Artist Thomas Sutley began his artistic endeavors at a young age. “With Crayola and printer paper, I would draw dinosaurs,” he says. “But middle school is when I got really involved in art.” That is when he began to take art classes. “Mr. Moodenbaugh was the coolest guy I had met at that point in my life, with tattoos all up and down his arms. He got me started on canvas art with acrylic paints.”

The next year, Thomas took an advanced art class and Mr. Moodenbaugh recommended he enter an art contest. “He told me ‘I think you are really geared this way,’” says Thomas. “I became fascinated with the way you can work with paint. I got hooked on it.”

Thomas also designs clothing.”It’s a good cost-efficient way for people to access art,” he says. “Where does art come in where it’s practical – clothing. Who doesn’t buy a t-shirt with a cool design on it? People do that all day every day.” Photo courtesy: Thomas Sutley.

Thomas began doing commission work in high school. “It pushed the boundaries I had unintentionally set for myself,” he says. “I am very fascinated by the world around me. I see art in everything. It’s hard not to.”

It was during this time that the goal orientated young man started to push himself artistically. “I met some folks who think a little more out of the box and are very inspiring,” he shares. “That’s when I got into things that are a little more abstract. I started playing around with more colors and hit a good spot in my head, and people started to notice.”

After graduating from W.F. West High School in 2013, Thomas went to Centralia College. Here he traveled to Columbia and Equador with his Spanish class. “My mom funded the thing,” he says. “She worked really hard to get me there as a substitute teacher. The sacrifice she made was an influence on me. She pushed me in that direction and I would not have been able to go without her.”

In South America, Thomas was inspired by the colors and street art. “There isn’t a single surface down there that doesn’t have art on it,” he remembers, “stuff that just blew my mind. These people are doing this because they can’t keep it inside them and they have to put it on the walls. I would love to apply that somewhere like here and bring in some color and a little bit of culture.”

Thomas creates art every day. When he’s not working or creating he spends time with his girlfriend Alexandria and infant son Azariah. Photo courtesy: Thomas Sutley.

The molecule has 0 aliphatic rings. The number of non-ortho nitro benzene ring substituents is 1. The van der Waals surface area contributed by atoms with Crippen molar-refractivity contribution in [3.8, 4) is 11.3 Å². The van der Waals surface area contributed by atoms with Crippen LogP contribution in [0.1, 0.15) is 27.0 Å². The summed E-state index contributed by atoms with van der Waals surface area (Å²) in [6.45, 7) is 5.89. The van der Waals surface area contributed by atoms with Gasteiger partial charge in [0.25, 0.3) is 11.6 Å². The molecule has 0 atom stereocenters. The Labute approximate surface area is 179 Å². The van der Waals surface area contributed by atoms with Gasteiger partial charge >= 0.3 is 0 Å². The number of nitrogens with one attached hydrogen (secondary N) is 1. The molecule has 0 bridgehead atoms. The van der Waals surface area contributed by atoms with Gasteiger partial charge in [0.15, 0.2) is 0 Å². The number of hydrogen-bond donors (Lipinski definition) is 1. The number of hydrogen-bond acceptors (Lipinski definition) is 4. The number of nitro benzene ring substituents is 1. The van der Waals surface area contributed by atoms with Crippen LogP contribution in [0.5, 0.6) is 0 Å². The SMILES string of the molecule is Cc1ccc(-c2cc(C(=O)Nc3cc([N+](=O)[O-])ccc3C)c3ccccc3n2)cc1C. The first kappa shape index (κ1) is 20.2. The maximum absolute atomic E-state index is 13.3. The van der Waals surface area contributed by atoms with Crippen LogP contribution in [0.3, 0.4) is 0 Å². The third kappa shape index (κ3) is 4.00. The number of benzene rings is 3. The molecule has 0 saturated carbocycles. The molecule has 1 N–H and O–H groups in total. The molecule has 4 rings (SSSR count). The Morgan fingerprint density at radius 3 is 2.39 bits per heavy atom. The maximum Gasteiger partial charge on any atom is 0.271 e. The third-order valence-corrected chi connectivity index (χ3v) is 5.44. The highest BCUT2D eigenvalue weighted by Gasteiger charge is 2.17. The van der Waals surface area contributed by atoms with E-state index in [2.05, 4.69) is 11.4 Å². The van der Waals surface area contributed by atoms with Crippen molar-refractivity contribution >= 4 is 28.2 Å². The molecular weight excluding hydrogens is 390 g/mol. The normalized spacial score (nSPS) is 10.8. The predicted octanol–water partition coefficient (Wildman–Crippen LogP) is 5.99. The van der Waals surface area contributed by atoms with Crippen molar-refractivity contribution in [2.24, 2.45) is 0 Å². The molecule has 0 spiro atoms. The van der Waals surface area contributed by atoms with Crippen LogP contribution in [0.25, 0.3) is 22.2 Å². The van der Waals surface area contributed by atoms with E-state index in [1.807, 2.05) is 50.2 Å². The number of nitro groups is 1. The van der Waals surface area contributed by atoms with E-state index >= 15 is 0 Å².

Recently, Thomas has worked in collaboration with Emily von Flotow on downtown Chehalis beautification with The Chehalis Renaissance Team. Thomas calls the garbage can lids with floral paintings of native wildflowers and plants, beneficial art. “It’s educational, it’s bright and vibrant,” he says. “It’s all about the downtown. It pops. Young people around here will really respond to that. I know I do.”

Personal projects and commissions supplement Thomas’s income from his full-time job at Grocery Outlet. “Working at Grocery Outlet has taught me a lot about marketing and aesthetics,” he says. Some of Thomas’ art can be found at 710 Beans & Glass, Dapper Games and Chehalis Barber and Company.

Ideas for art comes from many sources for Thomas. The natural world inspires him, but he has found that pushing his boundaries is often most inspiring. “With new projects on things I normally wouldn’t do, but other people wanted me to do, I find inspiration,” he says. “It’s all fascinating if you allow it to be. It’s all inspirational. I hope I never run out of that juice.”

“I want my art to be something that brings all parts of the community together,” says Thomas Sutley with Vryheim Design Company. Photo courtesy: Thomas Sutley.

Thomas is a big thinker with future goals that involve creating more art both publically and personally. He also hopes to help other artists get their art in front of people. “If I can do that while doing something I love, it’s a good mutual experience,” he says. “I’m fascinated by all of it. I’m still waiting for that favorite project, yet I almost hope I never reach that. Everything is a step in reaching understanding, not just physical goals.”

Zealous and enthusiastic, Thomas’s positivity reflects in his dreams and outlook. “I’ve seen a lot of people, figuratively and maybe even literally, in holes,” he says. “There’s a lot of despair, but just look outside. Force yourself to find beauty in things. Eventually, you’ll see it. The colors are there. I’ve struggled with that personally. Goals and dreams, you’ve got to have them, otherwise what’s the point? Once you do that, figure out the steps to do it and pursue it. There’s something you can apply yourself to and there has got to be something you want no matter how minuscule or grand. The colors are out there.”

Thomas Sutley
Vryheim Design Company

Print Friendly, PDF & Email